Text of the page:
Regardless of personal political ideas however, I think the real issue here is (as very often is with conservatives...): where is the evidence of that claim? Is there any way to corroborate it? Has anybody heard any demonstrators chanting "Thanks America" or "Long Live W?". Has anybody seen any of the banners carried by the protesters mentioning Iraq in any way, shape or form? Has any foreign commentator interviewed in the US or in any of these countries advanced any similar interpretation? Has any historian established a link between the American invasion of Iraq and this political unrest almost a decade later? I don't think so. Until it happens "George Bush was right" is just another Marcowicz's amusing slogan like "Tax cuts work" or "Nazis were socialists.

Feb. 26 2011 10:07 AM
Karol from NYC

"war-enthused neo-conservatives like Karol Markowicz"

Hey, hey, hey Keith, I may be war-enthused but I'm no neo-conservative. Neo means "new", as in someone who was once a liberal but is now a conservative. I was never a liberal.

Feb. 25 2011 04:47 PM
m from nj

I am happy for anyones freedom....I just hope they have a plan & 6 million extremists do not appear on our shores!! Our troops are everywhere else in the world but here!

Feb. 25 2011 04:43 PM
Keith

The author of this article may want to consider that if there is now a democratic movement in the Middle East, it is in spite of the United States, not because of it. The fact that the dictatorial regimes of both Egypt's Hosni Mubarak and Tunisia's Zine El Abidine Ben Ali were U.S. sponsored seems to be a fact that many war-enthused neo-conservatives like Karol Markowicz seem eager to sweep under the rug lately and why it is not a larger point of national shame is beyond me. The guns Mubarak's regime used to shoot down Egyptian protesters were American bought. We also have to contend with the fact that what democratic gains that have been made by Egypt and Tunisia are still perilously fragile considering there is still a military junta actively in charge of each country.

Beyond that, what evidence is there that the invasion of Iraq had any effect on the current movements in these countries? Those who make up the revolutionary movements don't seem to particularly take any inspiration from America's blunders in the Middle-East. Groups who made up a good deal of the movements like the Muslim Brotherhood and Egyptian/Tunisian socialist groups, in fact, hold entirely negative opinions of the U.S. overall and it's intervention in places like Iraq and Afghanistan. The fact that many conservative talking heads were arguing against these movements out of fear they might install governments that were not inherently U.S. friendly, in fact, speaks to how much of them actually care about self-determined Middle-Eastern democracy: very little.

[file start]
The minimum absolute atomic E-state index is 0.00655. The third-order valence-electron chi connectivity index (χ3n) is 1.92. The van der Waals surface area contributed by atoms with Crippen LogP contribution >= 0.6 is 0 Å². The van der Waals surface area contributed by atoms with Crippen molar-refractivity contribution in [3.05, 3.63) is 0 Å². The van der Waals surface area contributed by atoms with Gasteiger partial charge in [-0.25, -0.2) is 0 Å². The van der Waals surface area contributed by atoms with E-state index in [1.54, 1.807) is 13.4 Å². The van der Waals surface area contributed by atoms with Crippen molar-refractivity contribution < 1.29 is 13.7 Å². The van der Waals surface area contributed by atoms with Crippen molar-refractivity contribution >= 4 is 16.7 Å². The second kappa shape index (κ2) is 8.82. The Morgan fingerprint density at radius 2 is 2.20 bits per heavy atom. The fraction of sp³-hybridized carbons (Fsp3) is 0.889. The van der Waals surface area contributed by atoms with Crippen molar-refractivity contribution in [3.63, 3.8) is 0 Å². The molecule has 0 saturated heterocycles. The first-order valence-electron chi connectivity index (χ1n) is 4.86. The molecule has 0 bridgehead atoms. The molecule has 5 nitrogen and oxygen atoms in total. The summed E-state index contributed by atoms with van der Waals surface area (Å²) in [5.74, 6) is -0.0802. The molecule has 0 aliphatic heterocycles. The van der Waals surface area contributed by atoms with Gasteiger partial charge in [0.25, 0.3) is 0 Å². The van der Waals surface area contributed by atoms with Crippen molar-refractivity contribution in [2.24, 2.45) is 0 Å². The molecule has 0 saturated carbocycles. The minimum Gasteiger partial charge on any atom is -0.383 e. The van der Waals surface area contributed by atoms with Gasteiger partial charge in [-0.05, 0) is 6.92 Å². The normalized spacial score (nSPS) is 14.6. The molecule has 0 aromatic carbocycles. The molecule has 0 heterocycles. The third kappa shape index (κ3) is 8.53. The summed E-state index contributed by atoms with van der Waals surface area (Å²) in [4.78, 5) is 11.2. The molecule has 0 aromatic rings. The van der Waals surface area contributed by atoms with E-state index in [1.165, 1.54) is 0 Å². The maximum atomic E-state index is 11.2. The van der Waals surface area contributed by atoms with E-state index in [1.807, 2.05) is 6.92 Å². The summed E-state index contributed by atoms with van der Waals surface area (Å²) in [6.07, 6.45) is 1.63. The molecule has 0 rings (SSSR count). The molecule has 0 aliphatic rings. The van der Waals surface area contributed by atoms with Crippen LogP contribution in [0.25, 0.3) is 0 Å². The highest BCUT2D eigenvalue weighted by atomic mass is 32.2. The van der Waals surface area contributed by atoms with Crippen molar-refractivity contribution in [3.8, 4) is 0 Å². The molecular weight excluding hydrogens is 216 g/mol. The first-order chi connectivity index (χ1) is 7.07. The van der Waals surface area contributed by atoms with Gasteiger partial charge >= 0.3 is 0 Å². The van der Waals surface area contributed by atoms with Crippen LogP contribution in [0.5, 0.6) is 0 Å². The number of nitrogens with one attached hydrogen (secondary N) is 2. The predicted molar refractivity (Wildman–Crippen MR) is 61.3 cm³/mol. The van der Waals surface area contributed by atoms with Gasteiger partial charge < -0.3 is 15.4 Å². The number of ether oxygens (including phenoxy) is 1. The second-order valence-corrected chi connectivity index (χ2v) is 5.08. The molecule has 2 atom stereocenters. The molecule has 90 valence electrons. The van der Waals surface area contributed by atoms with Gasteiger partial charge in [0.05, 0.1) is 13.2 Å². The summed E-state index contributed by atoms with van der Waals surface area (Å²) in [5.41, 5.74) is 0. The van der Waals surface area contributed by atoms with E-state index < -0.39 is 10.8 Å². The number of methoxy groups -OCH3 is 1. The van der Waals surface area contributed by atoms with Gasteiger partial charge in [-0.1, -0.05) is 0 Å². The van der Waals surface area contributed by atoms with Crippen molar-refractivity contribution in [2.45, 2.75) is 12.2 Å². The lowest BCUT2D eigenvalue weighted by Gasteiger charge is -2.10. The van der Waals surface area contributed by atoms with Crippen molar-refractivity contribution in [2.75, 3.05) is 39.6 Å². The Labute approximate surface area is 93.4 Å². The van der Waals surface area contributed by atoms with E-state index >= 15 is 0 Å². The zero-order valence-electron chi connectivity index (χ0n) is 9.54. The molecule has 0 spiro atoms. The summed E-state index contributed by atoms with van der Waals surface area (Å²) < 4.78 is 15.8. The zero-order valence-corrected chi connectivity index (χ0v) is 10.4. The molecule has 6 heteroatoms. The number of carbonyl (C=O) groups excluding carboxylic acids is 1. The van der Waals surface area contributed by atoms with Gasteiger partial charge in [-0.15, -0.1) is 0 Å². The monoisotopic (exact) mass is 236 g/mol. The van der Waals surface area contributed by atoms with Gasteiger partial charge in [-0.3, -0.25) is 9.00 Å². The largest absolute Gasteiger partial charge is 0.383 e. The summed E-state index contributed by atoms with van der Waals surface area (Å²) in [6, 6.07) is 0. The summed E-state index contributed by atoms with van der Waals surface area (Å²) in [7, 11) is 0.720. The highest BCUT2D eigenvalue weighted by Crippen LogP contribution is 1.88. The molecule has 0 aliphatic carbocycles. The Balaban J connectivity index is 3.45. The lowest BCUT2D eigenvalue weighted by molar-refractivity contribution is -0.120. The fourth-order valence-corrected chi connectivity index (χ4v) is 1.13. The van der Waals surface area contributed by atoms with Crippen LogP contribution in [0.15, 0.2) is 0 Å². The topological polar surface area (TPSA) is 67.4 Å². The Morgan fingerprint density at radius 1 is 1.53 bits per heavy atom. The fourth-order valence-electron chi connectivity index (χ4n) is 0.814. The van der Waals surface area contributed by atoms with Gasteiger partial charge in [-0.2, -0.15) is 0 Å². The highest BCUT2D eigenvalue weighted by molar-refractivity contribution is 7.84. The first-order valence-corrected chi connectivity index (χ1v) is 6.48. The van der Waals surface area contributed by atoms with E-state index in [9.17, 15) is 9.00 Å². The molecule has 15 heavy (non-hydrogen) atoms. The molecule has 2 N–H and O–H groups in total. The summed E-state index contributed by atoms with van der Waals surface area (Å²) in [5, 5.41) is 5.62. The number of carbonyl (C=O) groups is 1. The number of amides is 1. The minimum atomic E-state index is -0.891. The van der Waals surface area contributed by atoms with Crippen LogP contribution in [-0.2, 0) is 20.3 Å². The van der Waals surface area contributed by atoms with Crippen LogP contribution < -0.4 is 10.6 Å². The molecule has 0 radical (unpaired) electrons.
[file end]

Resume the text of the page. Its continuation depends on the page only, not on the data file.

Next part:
The truth is neither Obama nor Bush nor any American deserves any credit for any of the current democratic movements in the Middle-east and that any resulting democratic reforms do not justify the war in Iraq, which was sold not on our love for spreading democracy but on the premise that Saddam Hussein was an immediate threat to our national security (he wasn't). It also happened to cost hundreds of thousands in innocent Iraqi lives, injured or displaced millions more and replaced one horrible, torture-friendly regime with another that was just U.S. sponsored.

Feb. 25 2011 03:45 PM
kthomas from South of Heaven

Ridiculous article. Your basic butt kissing reported.

Feb. 25 2011 03:18 PM
Ibrahim Dababneh

Karol, I’m a Middle Eastern man from Jordan. I have followed the politics of this region for a very long time and I’m here to tell you that the Iraqi people don’t feel free. If you follow the news there is demonstration in many parts of Iraq. Bush merely replaced one oppressive regime with another a Sunni government for a Shiite, which I believe long term, is not in the best interest of the west. The fact is most Shiite followers align them selves with Iran. As for the sudden wave of democratic movement washing over the region it started in Tunis by a poor vegetable vendor who set himself on fire after local police destroyed his vegetable stand for lack of a permit. That was the spark that enraged the poor, underprivileged and the unemployed who have been gravely affected by the recent world recession. Tunis was the model that demonstrated to the people of the Middle East that it was possible. As for the outcome of this movement I pray that it leads to true democracy and is not hijacked by Islamism or more corrupt leaders. There are great unknowns and I for one think it’s much too early to celebrate. This could prove to be America and Israel’s worst nightmare.